A user-centric approach

Access to a holistic view of user activity with insight into patterns and actions can enable companies to identify those that put the organization at risk of a data breach.

A tool like Jazz does not limit itself to looking at files or processes running at the endpoint. While providing in-depth visibility of those aspects, it additionally provides insight into applications accessed, bandwidth usage, browser uploads and downloads, Wi-Fi activity, location information, connection details, DNS activity, cloud share activity, and printing activity (to name a few). This can assist with preventative measures to reduce the risk of a data breach as it monitors both user and system activity prior to a data breach.

Example #1: An on-the go employee waiting at a coffee shop between client meetings.

In the interest of maximizing time between meetings, this employee connects to the only available WiFi, which is insecure. The employee needs to get a couple of files to a customer and defaults to using a free file sharing site, like TinyUpload. In the rush to get work done, the employee does not think about any of the security awareness training they received when they joined the company. They do not recall the dangers of connecting to open Wi-Fi without using a VPN or the necessity in only using encrypted file sharing or approved file share. This non-malicious employee exposes company data to significant risk of compromise, and someone in the vicinity using a sniffer could easily access this data.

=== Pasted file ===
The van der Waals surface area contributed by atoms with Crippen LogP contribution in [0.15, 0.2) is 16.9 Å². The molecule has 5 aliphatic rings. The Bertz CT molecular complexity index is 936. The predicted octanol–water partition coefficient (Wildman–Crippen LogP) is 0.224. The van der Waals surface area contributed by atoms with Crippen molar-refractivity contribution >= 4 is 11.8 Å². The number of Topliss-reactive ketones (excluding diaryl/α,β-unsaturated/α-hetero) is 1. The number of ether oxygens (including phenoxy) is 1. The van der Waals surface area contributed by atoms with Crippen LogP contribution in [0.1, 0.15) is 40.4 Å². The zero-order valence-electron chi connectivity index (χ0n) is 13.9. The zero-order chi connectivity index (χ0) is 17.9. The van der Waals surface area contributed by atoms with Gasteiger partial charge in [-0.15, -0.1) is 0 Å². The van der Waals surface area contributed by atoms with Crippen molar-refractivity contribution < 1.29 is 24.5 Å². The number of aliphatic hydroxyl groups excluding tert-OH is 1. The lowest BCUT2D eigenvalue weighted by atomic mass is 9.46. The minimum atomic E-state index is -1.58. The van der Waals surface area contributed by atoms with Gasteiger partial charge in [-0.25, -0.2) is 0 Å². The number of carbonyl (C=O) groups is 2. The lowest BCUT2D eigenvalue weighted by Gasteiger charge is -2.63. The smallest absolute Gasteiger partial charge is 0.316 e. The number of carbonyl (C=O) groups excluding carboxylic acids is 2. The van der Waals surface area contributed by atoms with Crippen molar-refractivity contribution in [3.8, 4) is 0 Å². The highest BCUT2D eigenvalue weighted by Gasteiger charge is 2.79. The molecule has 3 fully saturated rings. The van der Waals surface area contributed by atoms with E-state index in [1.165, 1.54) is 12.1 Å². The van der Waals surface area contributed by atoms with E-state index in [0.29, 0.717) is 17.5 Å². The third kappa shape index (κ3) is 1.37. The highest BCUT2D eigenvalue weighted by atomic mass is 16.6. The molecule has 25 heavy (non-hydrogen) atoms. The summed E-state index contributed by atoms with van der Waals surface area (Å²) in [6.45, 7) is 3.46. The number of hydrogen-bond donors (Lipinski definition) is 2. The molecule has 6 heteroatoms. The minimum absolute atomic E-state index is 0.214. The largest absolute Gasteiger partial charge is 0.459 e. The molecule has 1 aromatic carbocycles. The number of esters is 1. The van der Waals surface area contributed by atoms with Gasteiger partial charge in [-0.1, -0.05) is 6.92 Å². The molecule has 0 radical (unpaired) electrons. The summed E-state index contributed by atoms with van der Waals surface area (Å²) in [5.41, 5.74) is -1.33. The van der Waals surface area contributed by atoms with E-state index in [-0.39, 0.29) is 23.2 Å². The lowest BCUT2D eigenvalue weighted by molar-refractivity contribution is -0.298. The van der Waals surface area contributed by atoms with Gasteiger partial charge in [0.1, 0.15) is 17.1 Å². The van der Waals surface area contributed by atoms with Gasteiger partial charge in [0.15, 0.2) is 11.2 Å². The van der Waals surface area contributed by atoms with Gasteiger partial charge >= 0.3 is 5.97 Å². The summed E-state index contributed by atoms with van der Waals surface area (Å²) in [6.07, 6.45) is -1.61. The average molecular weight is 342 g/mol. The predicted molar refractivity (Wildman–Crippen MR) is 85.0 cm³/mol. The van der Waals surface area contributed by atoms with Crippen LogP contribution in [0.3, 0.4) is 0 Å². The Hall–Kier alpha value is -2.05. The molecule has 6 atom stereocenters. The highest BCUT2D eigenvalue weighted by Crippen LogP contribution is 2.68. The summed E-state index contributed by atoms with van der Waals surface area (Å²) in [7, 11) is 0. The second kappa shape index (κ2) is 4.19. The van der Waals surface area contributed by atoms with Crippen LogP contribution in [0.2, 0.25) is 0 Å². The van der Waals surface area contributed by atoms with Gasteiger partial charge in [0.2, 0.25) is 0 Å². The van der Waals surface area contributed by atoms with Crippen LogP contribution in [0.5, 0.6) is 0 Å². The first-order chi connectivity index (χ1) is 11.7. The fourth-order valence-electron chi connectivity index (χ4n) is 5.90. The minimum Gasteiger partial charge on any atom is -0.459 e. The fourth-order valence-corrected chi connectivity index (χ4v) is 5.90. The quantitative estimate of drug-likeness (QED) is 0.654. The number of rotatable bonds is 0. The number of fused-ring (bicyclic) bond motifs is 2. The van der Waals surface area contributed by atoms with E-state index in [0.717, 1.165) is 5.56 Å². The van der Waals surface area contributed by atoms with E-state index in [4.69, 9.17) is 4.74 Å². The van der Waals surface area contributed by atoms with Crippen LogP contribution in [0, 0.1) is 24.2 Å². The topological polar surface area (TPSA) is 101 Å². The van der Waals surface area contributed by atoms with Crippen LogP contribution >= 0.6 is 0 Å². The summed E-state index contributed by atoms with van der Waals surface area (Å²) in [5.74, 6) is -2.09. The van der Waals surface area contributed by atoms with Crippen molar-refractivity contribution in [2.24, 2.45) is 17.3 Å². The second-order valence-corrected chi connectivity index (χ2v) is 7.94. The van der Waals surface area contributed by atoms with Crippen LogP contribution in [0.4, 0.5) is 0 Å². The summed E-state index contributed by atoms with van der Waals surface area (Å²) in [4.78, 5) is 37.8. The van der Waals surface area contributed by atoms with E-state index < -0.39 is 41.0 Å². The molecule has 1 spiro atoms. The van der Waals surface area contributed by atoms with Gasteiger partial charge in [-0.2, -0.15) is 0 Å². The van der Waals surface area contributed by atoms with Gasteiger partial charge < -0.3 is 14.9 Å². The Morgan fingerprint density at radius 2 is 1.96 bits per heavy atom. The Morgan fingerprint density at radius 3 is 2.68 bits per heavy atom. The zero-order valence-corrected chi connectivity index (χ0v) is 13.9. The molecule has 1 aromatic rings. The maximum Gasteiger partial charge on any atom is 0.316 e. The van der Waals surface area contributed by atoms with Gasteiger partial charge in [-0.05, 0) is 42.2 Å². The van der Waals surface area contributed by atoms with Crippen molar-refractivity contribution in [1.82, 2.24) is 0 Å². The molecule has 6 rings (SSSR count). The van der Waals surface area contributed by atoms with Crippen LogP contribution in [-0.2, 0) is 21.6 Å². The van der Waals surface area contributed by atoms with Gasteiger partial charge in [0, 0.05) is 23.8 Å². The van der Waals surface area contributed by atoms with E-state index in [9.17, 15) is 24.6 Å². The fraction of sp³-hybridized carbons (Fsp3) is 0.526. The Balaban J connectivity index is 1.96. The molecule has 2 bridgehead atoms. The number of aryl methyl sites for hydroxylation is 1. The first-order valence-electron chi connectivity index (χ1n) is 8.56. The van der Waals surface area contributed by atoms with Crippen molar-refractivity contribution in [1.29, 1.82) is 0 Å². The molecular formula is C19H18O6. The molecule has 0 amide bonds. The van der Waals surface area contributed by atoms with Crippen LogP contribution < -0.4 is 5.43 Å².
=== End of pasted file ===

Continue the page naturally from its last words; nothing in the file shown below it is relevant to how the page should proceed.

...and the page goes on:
With user-centric activity monitoring, detection, and response

If using the Jazz Platform, warning signals would be raised one or more steps before the actual data exposure takes place.

  1. The user would be warned about the encryption status of the Wi-Fi network and request they use VPN. Picture 1
  2. Upon connecting to TinyUpload, the user would be cautioned against using this type of file sharing. Picture 2
  3. If the user still tried to upload the documents, the platform would send a warning, in this case cautioning them that doing so would put them at risk of being subject to a non-compliance fine. Picture 3